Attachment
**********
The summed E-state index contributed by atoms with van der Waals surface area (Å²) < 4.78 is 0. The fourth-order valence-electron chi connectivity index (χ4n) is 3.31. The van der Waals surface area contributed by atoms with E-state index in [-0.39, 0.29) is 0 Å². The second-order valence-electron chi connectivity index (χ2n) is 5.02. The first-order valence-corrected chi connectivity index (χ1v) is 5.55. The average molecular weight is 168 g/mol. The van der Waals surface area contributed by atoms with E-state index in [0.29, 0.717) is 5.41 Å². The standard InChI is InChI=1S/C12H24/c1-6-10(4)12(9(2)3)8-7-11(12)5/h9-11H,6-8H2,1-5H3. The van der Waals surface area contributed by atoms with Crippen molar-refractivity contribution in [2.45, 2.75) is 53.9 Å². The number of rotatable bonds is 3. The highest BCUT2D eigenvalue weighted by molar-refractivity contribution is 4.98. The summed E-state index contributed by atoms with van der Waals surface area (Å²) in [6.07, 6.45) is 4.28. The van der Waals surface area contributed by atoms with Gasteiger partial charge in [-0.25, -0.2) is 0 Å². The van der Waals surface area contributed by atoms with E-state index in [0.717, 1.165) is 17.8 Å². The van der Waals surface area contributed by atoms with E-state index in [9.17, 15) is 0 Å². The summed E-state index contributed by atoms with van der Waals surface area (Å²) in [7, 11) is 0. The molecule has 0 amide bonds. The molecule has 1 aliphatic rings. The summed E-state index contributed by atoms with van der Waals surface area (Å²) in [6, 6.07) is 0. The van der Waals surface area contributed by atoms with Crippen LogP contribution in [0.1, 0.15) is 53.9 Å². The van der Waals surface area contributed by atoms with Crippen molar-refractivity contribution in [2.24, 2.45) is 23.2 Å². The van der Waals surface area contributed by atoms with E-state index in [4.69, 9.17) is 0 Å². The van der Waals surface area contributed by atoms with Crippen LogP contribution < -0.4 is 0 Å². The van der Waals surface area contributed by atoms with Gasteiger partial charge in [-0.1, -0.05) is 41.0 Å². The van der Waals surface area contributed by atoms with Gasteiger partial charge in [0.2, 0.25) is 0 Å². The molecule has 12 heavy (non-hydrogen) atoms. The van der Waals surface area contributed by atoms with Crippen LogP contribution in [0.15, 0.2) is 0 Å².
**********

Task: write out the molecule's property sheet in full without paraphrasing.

The summed E-state index contributed by atoms with van der Waals surface area (Å²) < 4.78 is 0. The fourth-order valence-electron chi connectivity index (χ4n) is 3.31. The van der Waals surface area contributed by atoms with E-state index in [-0.39, 0.29) is 0 Å². The second-order valence-electron chi connectivity index (χ2n) is 5.02. The first-order valence-corrected chi connectivity index (χ1v) is 5.55. The average molecular weight is 168 g/mol. The van der Waals surface area contributed by atoms with E-state index in [0.29, 0.717) is 5.41 Å². The standard InChI is InChI=1S/C12H24/c1-6-10(4)12(9(2)3)8-7-11(12)5/h9-11H,6-8H2,1-5H3. The van der Waals surface area contributed by atoms with Crippen molar-refractivity contribution in [2.45, 2.75) is 53.9 Å². The number of rotatable bonds is 3. The highest BCUT2D eigenvalue weighted by molar-refractivity contribution is 4.98. The summed E-state index contributed by atoms with van der Waals surface area (Å²) in [6.07, 6.45) is 4.28. The van der Waals surface area contributed by atoms with Gasteiger partial charge in [-0.25, -0.2) is 0 Å². The van der Waals surface area contributed by atoms with E-state index in [0.717, 1.165) is 17.8 Å². The van der Waals surface area contributed by atoms with E-state index in [9.17, 15) is 0 Å². The summed E-state index contributed by atoms with van der Waals surface area (Å²) in [7, 11) is 0. The molecule has 0 amide bonds. The molecule has 1 aliphatic rings. The summed E-state index contributed by atoms with van der Waals surface area (Å²) in [6, 6.07) is 0. The van der Waals surface area contributed by atoms with Crippen LogP contribution in [0.1, 0.15) is 53.9 Å². The van der Waals surface area contributed by atoms with Crippen molar-refractivity contribution in [2.24, 2.45) is 23.2 Å². The van der Waals surface area contributed by atoms with E-state index in [4.69, 9.17) is 0 Å². The van der Waals surface area contributed by atoms with Crippen LogP contribution < -0.4 is 0 Å². The van der Waals surface area contributed by atoms with Gasteiger partial charge in [-0.1, -0.05) is 41.0 Å². The van der Waals surface area contributed by atoms with Gasteiger partial charge in [0.2, 0.25) is 0 Å². The molecule has 12 heavy (non-hydrogen) atoms. The van der Waals surface area contributed by atoms with Crippen LogP contribution in [0.15, 0.2) is 0 Å².